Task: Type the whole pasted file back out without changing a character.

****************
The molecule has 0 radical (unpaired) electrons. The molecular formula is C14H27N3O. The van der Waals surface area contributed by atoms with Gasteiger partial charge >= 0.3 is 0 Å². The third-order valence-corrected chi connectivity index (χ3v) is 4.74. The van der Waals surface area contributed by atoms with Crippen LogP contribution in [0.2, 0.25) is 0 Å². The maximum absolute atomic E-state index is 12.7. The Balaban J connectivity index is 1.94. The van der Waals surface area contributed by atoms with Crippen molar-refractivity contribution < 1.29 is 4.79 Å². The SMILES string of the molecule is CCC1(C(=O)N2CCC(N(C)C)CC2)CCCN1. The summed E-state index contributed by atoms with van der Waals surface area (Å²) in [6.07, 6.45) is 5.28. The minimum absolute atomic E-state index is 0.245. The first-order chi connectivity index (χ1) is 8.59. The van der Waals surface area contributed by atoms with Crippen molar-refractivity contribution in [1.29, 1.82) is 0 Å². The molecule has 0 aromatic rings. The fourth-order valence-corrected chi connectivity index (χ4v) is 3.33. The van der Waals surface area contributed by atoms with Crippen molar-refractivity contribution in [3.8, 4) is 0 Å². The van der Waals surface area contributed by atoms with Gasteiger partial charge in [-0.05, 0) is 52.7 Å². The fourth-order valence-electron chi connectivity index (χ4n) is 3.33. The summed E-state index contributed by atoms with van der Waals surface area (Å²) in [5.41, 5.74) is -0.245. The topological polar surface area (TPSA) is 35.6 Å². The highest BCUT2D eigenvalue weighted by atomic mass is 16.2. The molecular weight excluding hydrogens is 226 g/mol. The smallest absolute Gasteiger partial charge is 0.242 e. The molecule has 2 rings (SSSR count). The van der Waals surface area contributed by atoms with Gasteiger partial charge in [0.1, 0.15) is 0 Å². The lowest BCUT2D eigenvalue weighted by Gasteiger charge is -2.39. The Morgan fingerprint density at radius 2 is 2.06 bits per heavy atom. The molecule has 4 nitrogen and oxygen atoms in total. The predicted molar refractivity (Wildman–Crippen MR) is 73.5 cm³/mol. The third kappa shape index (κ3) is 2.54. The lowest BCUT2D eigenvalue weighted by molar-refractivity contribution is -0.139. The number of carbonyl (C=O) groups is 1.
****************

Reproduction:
The molecule has 0 radical (unpaired) electrons. The molecular formula is C14H27N3O. The van der Waals surface area contributed by atoms with Gasteiger partial charge >= 0.3 is 0 Å². The third-order valence-corrected chi connectivity index (χ3v) is 4.74. The van der Waals surface area contributed by atoms with Crippen LogP contribution in [0.2, 0.25) is 0 Å². The maximum absolute atomic E-state index is 12.7. The Balaban J connectivity index is 1.94. The van der Waals surface area contributed by atoms with Crippen molar-refractivity contribution < 1.29 is 4.79 Å². The SMILES string of the molecule is CCC1(C(=O)N2CCC(N(C)C)CC2)CCCN1. The summed E-state index contributed by atoms with van der Waals surface area (Å²) in [6.07, 6.45) is 5.28. The minimum absolute atomic E-state index is 0.245. The first-order chi connectivity index (χ1) is 8.59. The van der Waals surface area contributed by atoms with Crippen molar-refractivity contribution in [1.29, 1.82) is 0 Å². The molecule has 0 aromatic rings. The fourth-order valence-corrected chi connectivity index (χ4v) is 3.33. The van der Waals surface area contributed by atoms with Crippen molar-refractivity contribution in [3.8, 4) is 0 Å². The van der Waals surface area contributed by atoms with Gasteiger partial charge in [-0.05, 0) is 52.7 Å². The fourth-order valence-electron chi connectivity index (χ4n) is 3.33. The summed E-state index contributed by atoms with van der Waals surface area (Å²) in [5.41, 5.74) is -0.245. The topological polar surface area (TPSA) is 35.6 Å². The highest BCUT2D eigenvalue weighted by atomic mass is 16.2. The molecular weight excluding hydrogens is 226 g/mol. The smallest absolute Gasteiger partial charge is 0.242 e. The molecule has 2 rings (SSSR count). The van der Waals surface area contributed by atoms with Gasteiger partial charge in [0.1, 0.15) is 0 Å². The lowest BCUT2D eigenvalue weighted by Gasteiger charge is -2.39. The Morgan fingerprint density at radius 2 is 2.06 bits per heavy atom. The molecule has 4 nitrogen and oxygen atoms in total. The predicted molar refractivity (Wildman–Crippen MR) is 73.5 cm³/mol. The third kappa shape index (κ3) is 2.54. The lowest BCUT2D eigenvalue weighted by molar-refractivity contribution is -0.139. The number of carbonyl (C=O) groups is 1.